Why do you suggest I don’t do roofs? What makes a garden hose better than a PW with low pressure nozzles I bought them from Bob at Pressuretek). I also have an x jet that I can roof disconnect from the bucket and use just as a low pressure adjustable nozzle. From what I now a garden hose is probably the worst thing I could use to rinse besides a bucket of water… why do you suggest a garden hose?

Seeing as how you don’t offer roof cleaning, do you actually know what you’re talking about? Again, i don’t mean to be rude but I can’t help but read a condescending tone in your posts with no real helpful advise.

Anyone else have any input? I’m very open minded/ willing to learn and would like to do things as efficient as possible. I do have an extra 55 gal barrel I could use as a buffer tank for when I’m rinsing, I’m just curious if that’s how other people do things.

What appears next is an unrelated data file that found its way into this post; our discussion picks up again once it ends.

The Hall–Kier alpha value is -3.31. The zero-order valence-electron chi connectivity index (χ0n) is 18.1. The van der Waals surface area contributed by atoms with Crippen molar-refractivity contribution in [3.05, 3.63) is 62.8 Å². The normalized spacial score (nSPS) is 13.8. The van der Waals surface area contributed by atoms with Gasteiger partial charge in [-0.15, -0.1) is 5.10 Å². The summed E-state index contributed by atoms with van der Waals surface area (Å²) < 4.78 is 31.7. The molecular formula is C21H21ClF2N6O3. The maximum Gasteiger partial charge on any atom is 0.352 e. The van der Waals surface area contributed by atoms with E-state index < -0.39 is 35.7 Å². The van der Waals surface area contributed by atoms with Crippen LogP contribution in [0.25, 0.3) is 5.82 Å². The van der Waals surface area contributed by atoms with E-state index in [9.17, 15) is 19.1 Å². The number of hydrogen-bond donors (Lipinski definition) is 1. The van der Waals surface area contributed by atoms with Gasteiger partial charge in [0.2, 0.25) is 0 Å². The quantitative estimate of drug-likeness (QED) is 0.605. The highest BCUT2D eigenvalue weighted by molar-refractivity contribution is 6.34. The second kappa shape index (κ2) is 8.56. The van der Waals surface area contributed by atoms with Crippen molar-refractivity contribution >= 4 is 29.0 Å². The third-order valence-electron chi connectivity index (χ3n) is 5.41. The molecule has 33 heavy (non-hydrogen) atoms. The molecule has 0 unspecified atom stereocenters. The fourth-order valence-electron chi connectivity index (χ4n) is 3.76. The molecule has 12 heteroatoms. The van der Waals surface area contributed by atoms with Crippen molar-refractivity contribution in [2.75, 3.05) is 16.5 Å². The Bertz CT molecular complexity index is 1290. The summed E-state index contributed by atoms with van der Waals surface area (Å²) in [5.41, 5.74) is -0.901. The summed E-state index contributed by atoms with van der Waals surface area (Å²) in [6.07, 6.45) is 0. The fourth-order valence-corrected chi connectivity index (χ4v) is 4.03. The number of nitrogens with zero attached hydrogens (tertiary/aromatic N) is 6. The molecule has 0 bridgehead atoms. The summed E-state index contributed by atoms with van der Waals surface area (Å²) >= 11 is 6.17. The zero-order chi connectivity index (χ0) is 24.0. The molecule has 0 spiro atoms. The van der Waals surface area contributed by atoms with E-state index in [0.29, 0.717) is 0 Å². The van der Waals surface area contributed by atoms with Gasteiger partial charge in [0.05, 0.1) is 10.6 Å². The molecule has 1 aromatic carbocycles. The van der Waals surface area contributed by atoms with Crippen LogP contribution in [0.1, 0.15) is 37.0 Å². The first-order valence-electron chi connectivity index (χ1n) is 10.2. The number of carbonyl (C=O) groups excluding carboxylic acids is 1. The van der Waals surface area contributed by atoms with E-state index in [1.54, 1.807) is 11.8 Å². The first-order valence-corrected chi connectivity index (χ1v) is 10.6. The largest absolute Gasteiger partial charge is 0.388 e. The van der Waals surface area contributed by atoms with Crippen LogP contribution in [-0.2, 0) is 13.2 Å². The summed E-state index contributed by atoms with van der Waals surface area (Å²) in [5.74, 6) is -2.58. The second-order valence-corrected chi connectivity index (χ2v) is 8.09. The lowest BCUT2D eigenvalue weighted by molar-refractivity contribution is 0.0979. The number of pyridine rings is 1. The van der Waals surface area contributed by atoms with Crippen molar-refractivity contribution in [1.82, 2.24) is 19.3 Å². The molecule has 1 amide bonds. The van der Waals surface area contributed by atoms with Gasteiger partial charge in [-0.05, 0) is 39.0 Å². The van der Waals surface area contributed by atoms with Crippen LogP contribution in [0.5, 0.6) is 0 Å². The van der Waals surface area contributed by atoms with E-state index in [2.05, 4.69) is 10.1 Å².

I washed roofs for about 15 years but quit about 5 years ago. I didn’t offer it exclusively but we did about 800 to a 1000 over the years. I personally didn’t rinse. The part of about not using a pressure washer to rinse is a perception thing to bystanders and potential new customers. They don’t know what a low pressure nozzle is. All the see is a pressure washer and someone on the roof “blasting” away. How many gpms is your pressure washer? Most faucets put out at least 5 gpm. Lot less pressure than a low pressure nozzle and probably as much volume as your machine if you don’t currently use a tank. Again, my advise is don’t do roofs, if you do do roofs don’t rinse, if you rinse don’t use a pressure washer. Either way it’s not my roof so it doesn’t matter. I’ve had black streaks on my house since I bought it in 1998.

That is cute. You could not find a finer senior adviser than our very own @Innocentbystander[quote=“Innocentbystander, post:2, topic:6840, full:true”]
I would not show up at the job until you did some more learning. Rinse or don’t rinse is a long boring debate but never rinse with a pressure washer.

Do follow his counsel, take notes, and you will become a better contractor because of it.

I’ll repeat his advice for you here. ~I would not show up at the job until you did some more learning. Rinse or don’t rinse is a long boring debate but never rinse with a pressure washer.~

The man nailed it in the first response.